A summer floral arrangement with pizazz

Hey there! Thanks for visiting my blog. The garden is filled with lots of color, so I thought I’d take advantage of that and create a floral arrangement. Creating an arrangement is fun to do! It is great to be able to wander about the garden, gathering flowers and then being able to create something with them – the more unconventional, the better. That is what motivates me to plant lots of different textures, colors, and shapes in the garden! Speaking of lots of color, my container garden is really starting to shine, too. I bought a bunch of new plants this year and when you put them all together, there is a wonderful impact! I’m joining The Propagator’s ‘Six on Saturday’ meme, so you can read all about it in my ‘six’ below.

Summer floral arrangement
There isn’t really a front or back on this arrangement!
summer floral arrangement
One side has more sunflower fronts, the other side has sunflower backs – which I find to be equally as pretty!
Side profile of summer arrangement 14 Aug 21

1 – Summer floral arrangement. Who doesn’t love having flowers in a vase? I know it is wonderful to have them in the garden, but it is also nice to bring them inside. This one has: sunflowers (Claret F1), Japanese Anemone, Helenium Moerheim Beauty, globe artichokes, David Austin roses (Boscobel), and Leycesteria formosa – also known as Himalayan honeysuckle or pheasant berry. It is a very summery arrangement, full of color. It is much different than any arrangement that I made last year, which I’m happy about – change is good! I used two ‘frogs’ on the bottom of the vase to pin the stems in place, and then, since I didn’t secure the frogs down, I used glass marbles to keep down the stems after pinning them in the frogs. The good news is that the flowers aren’t moving anywhere. 🙂

Very tall Japanese anemone in a vase
I hadn’t realized how tall these Japanese anemones were until I cut them!
Japanese anemone in flower bed
Here’s the bed where I cut the Japanese anemone from. They will spread everywhere if you let them! They pair well with my clematis, too.

2 – Japanese anemone. I’m including this pretty, yet subdued flower, because it is a lovely addition to the garden as well as the arrangement. They have long stems with multiple flowers on them. But be warned, they will spread everywhere if you let them! They bloom mid to late summer, which I like as I don’t have enough plants that bloom then. 🙂

Container garden on back deck (lots of flowers)
My container garden on my back deck.

3 – My container garden. Lots of plants here! I potted up many more plants this year than usual. I’d say Covid had something to do with it! I already mentioned the lilies last week. So this week I’m adding two gladiolas:

Gladiolus Rose Supreme 13 Aug
This stem of Rose Supreme broke on one of our very windy days. That’s a great excuse to bring it inside!

4 – Gladiolus Rose Supreme. This gladiola was part of a medley of flowers planted together in 2014. This year I finally took everything out of the original container and planted out three containers from all of the bulbs! There were quite a few lilies that bloomed earlier in the summer, and now the gladiolas are starting to bloom. I’m so glad I separated them all, as I didn’t have nearly as many flowers when they were all in one pot (I’m sure they weren’t happy there for a few years).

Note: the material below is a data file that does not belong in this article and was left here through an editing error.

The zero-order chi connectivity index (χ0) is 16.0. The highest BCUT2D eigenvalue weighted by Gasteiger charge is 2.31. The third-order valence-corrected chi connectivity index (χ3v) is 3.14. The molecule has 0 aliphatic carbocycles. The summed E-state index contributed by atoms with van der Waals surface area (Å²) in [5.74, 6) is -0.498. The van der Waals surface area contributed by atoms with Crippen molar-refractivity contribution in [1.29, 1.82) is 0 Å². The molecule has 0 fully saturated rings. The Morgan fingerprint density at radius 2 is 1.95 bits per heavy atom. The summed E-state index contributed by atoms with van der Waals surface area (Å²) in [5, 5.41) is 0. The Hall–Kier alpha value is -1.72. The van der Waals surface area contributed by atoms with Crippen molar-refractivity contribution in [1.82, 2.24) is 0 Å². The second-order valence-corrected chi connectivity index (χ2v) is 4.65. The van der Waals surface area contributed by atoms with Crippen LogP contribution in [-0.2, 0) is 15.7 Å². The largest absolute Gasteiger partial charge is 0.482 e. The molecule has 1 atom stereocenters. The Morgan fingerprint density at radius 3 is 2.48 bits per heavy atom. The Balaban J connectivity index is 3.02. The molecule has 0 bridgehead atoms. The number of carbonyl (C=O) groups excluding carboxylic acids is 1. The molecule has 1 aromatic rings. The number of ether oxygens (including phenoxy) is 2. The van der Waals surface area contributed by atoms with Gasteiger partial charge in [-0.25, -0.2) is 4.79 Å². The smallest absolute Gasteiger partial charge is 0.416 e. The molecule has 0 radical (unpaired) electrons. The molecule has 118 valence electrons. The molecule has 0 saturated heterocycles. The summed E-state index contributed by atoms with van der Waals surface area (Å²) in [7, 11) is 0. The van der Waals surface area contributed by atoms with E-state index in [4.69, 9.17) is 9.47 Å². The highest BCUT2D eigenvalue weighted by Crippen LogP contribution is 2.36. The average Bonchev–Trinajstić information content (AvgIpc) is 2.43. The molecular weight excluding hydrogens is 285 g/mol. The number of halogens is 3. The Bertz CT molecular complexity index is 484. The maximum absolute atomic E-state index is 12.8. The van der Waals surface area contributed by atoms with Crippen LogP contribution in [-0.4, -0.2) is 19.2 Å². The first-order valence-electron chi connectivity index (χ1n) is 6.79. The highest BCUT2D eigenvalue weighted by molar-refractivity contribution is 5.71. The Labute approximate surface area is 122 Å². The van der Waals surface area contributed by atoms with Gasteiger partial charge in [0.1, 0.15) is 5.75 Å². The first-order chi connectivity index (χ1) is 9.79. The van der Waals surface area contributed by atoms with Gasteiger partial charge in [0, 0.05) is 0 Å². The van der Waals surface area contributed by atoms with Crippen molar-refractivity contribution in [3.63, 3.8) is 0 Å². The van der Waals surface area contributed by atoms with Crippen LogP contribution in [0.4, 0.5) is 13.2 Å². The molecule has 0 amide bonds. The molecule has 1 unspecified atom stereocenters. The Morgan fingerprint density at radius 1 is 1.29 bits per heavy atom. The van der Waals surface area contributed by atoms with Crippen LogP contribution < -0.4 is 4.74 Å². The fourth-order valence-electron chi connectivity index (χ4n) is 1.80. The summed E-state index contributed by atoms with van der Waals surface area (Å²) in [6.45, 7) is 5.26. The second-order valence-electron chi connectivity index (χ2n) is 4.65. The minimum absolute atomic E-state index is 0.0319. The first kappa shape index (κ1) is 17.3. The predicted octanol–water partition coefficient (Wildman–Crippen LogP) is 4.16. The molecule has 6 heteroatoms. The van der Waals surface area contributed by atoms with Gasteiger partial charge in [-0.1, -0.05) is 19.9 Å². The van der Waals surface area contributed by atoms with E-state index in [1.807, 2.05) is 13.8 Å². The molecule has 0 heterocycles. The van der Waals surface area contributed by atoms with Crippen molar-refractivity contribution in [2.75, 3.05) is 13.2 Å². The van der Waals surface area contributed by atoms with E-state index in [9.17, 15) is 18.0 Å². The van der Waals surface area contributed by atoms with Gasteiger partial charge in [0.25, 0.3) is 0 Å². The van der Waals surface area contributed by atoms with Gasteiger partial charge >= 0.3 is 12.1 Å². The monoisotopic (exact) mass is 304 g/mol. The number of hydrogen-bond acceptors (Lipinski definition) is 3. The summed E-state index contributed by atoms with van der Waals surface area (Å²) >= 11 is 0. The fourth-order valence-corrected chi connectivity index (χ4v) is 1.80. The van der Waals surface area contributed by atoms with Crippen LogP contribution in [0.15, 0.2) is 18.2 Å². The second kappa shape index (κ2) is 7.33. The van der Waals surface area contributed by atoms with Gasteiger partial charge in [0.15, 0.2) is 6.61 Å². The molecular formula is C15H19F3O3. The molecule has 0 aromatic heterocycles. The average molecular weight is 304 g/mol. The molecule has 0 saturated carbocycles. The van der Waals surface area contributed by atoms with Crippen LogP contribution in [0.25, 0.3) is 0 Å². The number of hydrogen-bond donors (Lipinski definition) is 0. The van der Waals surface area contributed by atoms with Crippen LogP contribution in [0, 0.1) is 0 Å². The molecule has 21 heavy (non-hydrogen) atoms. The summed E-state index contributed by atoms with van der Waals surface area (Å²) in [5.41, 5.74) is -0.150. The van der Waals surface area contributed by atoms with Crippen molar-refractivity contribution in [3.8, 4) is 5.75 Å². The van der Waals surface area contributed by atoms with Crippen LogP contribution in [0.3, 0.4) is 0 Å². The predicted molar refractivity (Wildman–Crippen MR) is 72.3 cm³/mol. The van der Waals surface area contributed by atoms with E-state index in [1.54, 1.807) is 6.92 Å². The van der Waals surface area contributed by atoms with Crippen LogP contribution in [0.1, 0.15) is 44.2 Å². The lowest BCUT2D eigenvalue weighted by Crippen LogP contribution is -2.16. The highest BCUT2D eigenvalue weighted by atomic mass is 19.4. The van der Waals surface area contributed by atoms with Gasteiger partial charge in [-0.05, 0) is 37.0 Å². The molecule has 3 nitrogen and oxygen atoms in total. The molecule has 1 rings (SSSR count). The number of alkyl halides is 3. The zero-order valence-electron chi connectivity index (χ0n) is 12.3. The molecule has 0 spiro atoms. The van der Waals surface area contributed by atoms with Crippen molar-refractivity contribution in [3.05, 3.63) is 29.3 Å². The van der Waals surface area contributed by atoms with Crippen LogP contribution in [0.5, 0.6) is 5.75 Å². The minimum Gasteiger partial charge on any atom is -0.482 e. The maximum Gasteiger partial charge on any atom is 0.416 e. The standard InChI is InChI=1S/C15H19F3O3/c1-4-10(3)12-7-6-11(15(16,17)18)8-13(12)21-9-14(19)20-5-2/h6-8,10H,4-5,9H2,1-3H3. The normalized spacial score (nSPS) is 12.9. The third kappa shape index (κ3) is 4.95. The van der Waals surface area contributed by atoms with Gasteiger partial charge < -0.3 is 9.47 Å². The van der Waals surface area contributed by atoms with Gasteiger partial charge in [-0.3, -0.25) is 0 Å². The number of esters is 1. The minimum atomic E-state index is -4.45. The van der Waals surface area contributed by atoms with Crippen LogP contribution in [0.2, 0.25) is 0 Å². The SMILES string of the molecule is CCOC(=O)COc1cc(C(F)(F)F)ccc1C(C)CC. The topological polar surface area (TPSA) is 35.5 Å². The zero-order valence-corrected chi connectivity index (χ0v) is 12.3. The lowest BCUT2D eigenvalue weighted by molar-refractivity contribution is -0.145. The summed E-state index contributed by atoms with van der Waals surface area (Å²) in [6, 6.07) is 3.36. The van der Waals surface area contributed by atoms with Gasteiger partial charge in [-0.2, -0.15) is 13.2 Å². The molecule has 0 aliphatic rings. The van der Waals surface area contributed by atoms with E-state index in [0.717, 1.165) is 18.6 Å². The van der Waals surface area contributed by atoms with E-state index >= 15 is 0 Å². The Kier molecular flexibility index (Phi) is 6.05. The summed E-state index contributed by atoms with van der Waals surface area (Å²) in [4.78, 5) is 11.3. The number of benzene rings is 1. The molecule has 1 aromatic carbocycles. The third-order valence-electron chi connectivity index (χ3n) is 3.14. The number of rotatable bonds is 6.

Gladiolus Pink Parrot
This Pink Parrot is very similar to the Rose Supreme, I tend to gravitate towards pink!

5 – Gladiolus Pink Parrot. This is a new purchase this year, and an experiment in that I planted all 30 bulbs into the one (big) pot. It has only just started to bloom, so I’ll have to wait and see if it is worth planting them all together.

Pumpkin arch update 14 Aug 21

6 – Pumpkin arch update (with pictures of pumpkins this time). I don’t think we’ve made any progress up the arch this week. I guess this means I need to plant them out earlier next year. I’ll plan to do that and then cover them with fleece if the weather isn’t warm enough (it definitely wasn’t warm enough this year). There are still pumpkin and squash flowers, with a couple of new fruit started. But I’m not sure if those fruit will fully develop. I’ve had a bunch of pumpkins and squash not form completely this week, and just fall off the vines. I’m not sure why, actually, but thinking it is just the end of their season.

three Red Kuri squash and one green pumpkin

Here’s a good example of what I was just mentioning: the small green pumpkin in the picture above dropped off of the vine right after I took this picture (you can see it is kind of yellow on the bottom). These three Red Kuri squash are doing really well, though. You can see they’ve turned from yellow to orange.

Green pumpkin and one orange squash (Red Kuri Squash) hanging on side of arch

This picture shows a small pumpkin hanging from the side of the arch, while a Red Kuri squash hangs further along the arch. It has already started turning oragne, too.

two small green pumpkins hanging on side of arch

And here are two more (green for the moment) pumpkins hanging from the side of the arch. I like having them vertical instead of on the ground, even if they didn’t quite make it over the arch!

Back of the pumpkin arch and sunflowers 12 Aug

The back of the arch and sunflower bed don’t get nearly enough attention! The sunflowers and squash are a great addition to the garden. Every morning, I take a walk about the garden, spending most of my time right here. I find it to be peaceful and it simply brings me joy.

I hope you’ve enjoyed my tour this week! Thanks for stopping by!

In Peace,
Dana